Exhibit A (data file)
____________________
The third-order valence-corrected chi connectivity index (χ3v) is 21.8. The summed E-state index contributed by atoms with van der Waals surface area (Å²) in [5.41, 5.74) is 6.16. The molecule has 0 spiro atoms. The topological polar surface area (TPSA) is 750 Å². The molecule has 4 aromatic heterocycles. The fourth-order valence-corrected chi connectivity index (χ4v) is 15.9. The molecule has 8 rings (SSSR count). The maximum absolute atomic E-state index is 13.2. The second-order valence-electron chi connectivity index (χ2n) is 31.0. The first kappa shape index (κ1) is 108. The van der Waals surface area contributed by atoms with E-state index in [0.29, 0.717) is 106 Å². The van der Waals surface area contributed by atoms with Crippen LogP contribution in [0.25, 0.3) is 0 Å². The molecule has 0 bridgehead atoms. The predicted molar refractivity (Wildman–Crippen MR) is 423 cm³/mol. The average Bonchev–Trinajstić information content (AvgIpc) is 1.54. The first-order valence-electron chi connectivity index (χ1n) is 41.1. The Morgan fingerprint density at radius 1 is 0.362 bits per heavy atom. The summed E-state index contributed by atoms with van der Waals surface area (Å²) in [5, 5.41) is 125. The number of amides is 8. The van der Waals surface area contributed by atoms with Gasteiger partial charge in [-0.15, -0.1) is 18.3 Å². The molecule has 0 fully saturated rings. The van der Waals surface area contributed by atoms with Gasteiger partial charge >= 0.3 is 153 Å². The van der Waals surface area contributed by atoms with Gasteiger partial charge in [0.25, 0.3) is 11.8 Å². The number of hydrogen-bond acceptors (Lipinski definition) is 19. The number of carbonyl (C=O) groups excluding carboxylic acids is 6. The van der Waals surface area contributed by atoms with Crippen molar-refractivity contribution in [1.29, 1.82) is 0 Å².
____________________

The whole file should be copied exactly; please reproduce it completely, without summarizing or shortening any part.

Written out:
The third-order valence-corrected chi connectivity index (χ3v) is 21.8. The summed E-state index contributed by atoms with van der Waals surface area (Å²) in [5.41, 5.74) is 6.16. The molecule has 0 spiro atoms. The topological polar surface area (TPSA) is 750 Å². The molecule has 4 aromatic heterocycles. The fourth-order valence-corrected chi connectivity index (χ4v) is 15.9. The molecule has 8 rings (SSSR count). The maximum absolute atomic E-state index is 13.2. The second-order valence-electron chi connectivity index (χ2n) is 31.0. The first kappa shape index (κ1) is 108. The van der Waals surface area contributed by atoms with E-state index in [0.29, 0.717) is 106 Å². The van der Waals surface area contributed by atoms with Crippen LogP contribution in [0.25, 0.3) is 0 Å². The molecule has 0 bridgehead atoms. The predicted molar refractivity (Wildman–Crippen MR) is 423 cm³/mol. The average Bonchev–Trinajstić information content (AvgIpc) is 1.54. The first-order valence-electron chi connectivity index (χ1n) is 41.1. The Morgan fingerprint density at radius 1 is 0.362 bits per heavy atom. The summed E-state index contributed by atoms with van der Waals surface area (Å²) in [5, 5.41) is 125. The number of amides is 8. The van der Waals surface area contributed by atoms with Gasteiger partial charge in [-0.15, -0.1) is 18.3 Å². The molecule has 0 fully saturated rings. The van der Waals surface area contributed by atoms with Gasteiger partial charge >= 0.3 is 153 Å². The van der Waals surface area contributed by atoms with Gasteiger partial charge in [0.25, 0.3) is 11.8 Å². The number of hydrogen-bond acceptors (Lipinski definition) is 19. The number of carbonyl (C=O) groups excluding carboxylic acids is 6. The van der Waals surface area contributed by atoms with Crippen molar-refractivity contribution in [1.29, 1.82) is 0 Å².